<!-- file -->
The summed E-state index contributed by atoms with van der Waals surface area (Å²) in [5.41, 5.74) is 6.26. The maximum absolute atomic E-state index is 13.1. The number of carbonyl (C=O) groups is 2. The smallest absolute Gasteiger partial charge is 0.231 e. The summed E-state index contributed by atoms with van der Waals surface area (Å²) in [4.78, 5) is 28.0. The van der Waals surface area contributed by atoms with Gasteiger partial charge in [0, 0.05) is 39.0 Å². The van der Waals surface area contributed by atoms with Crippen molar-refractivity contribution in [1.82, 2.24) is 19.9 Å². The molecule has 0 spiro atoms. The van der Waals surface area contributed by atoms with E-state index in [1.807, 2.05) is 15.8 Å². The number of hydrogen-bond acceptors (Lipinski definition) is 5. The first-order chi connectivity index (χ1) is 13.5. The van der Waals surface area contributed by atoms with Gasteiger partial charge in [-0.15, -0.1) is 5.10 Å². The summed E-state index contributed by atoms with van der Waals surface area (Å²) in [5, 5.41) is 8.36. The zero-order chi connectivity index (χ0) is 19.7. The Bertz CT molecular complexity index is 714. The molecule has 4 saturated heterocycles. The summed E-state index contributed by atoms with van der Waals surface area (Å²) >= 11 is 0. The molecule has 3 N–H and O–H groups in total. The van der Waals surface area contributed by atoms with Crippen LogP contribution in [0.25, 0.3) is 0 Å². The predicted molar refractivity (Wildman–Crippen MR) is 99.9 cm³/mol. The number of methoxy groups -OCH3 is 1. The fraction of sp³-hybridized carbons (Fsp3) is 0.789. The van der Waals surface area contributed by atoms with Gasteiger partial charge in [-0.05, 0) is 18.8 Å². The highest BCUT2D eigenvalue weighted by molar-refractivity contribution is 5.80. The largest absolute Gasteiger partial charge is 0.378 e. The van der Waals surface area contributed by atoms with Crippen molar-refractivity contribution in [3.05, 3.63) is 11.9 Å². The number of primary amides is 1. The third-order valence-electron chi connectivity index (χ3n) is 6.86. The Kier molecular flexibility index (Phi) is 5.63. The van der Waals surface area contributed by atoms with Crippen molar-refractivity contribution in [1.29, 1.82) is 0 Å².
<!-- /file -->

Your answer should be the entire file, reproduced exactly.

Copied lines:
The summed E-state index contributed by atoms with van der Waals surface area (Å²) in [5.41, 5.74) is 6.26. The maximum absolute atomic E-state index is 13.1. The number of carbonyl (C=O) groups is 2. The smallest absolute Gasteiger partial charge is 0.231 e. The summed E-state index contributed by atoms with van der Waals surface area (Å²) in [4.78, 5) is 28.0. The van der Waals surface area contributed by atoms with Gasteiger partial charge in [0, 0.05) is 39.0 Å². The van der Waals surface area contributed by atoms with Crippen molar-refractivity contribution in [1.82, 2.24) is 19.9 Å². The molecule has 0 spiro atoms. The van der Waals surface area contributed by atoms with E-state index in [1.807, 2.05) is 15.8 Å². The number of hydrogen-bond acceptors (Lipinski definition) is 5. The first-order chi connectivity index (χ1) is 13.5. The van der Waals surface area contributed by atoms with Gasteiger partial charge in [-0.15, -0.1) is 5.10 Å². The summed E-state index contributed by atoms with van der Waals surface area (Å²) in [5, 5.41) is 8.36. The zero-order chi connectivity index (χ0) is 19.7. The Bertz CT molecular complexity index is 714. The molecule has 4 saturated heterocycles. The summed E-state index contributed by atoms with van der Waals surface area (Å²) >= 11 is 0. The molecule has 3 N–H and O–H groups in total. The van der Waals surface area contributed by atoms with Crippen LogP contribution in [0.25, 0.3) is 0 Å². The predicted molar refractivity (Wildman–Crippen MR) is 99.9 cm³/mol. The number of methoxy groups -OCH3 is 1. The fraction of sp³-hybridized carbons (Fsp3) is 0.789. The van der Waals surface area contributed by atoms with Gasteiger partial charge in [-0.05, 0) is 18.8 Å². The highest BCUT2D eigenvalue weighted by molar-refractivity contribution is 5.80. The largest absolute Gasteiger partial charge is 0.378 e. The van der Waals surface area contributed by atoms with Crippen molar-refractivity contribution in [3.05, 3.63) is 11.9 Å². The number of primary amides is 1. The third-order valence-electron chi connectivity index (χ3n) is 6.86. The Kier molecular flexibility index (Phi) is 5.63. The van der Waals surface area contributed by atoms with Crippen molar-refractivity contribution in [1.29, 1.82) is 0 Å².